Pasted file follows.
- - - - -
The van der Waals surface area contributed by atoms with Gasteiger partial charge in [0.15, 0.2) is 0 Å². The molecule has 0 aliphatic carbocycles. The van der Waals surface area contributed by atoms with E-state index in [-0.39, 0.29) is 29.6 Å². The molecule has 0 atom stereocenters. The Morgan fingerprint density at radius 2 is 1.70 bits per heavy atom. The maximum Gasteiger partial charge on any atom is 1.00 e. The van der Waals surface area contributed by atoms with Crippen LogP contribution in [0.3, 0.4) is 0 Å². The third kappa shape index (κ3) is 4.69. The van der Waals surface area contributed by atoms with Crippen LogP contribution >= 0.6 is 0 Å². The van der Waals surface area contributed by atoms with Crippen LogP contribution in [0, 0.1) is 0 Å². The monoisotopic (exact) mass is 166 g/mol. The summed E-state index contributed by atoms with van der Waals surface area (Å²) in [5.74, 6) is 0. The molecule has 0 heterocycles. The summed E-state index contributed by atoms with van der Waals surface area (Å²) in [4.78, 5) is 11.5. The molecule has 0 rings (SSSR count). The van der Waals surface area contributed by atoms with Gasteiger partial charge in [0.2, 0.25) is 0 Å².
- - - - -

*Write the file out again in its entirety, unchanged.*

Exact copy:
The van der Waals surface area contributed by atoms with Gasteiger partial charge in [0.15, 0.2) is 0 Å². The molecule has 0 aliphatic carbocycles. The van der Waals surface area contributed by atoms with E-state index in [-0.39, 0.29) is 29.6 Å². The molecule has 0 atom stereocenters. The Morgan fingerprint density at radius 2 is 1.70 bits per heavy atom. The maximum Gasteiger partial charge on any atom is 1.00 e. The van der Waals surface area contributed by atoms with Crippen LogP contribution in [0.3, 0.4) is 0 Å². The third kappa shape index (κ3) is 4.69. The van der Waals surface area contributed by atoms with Crippen LogP contribution >= 0.6 is 0 Å². The van der Waals surface area contributed by atoms with Crippen LogP contribution in [0, 0.1) is 0 Å². The monoisotopic (exact) mass is 166 g/mol. The summed E-state index contributed by atoms with van der Waals surface area (Å²) in [5.74, 6) is 0. The molecule has 0 heterocycles. The summed E-state index contributed by atoms with van der Waals surface area (Å²) in [4.78, 5) is 11.5. The molecule has 0 rings (SSSR count). The van der Waals surface area contributed by atoms with Gasteiger partial charge in [0.2, 0.25) is 0 Å².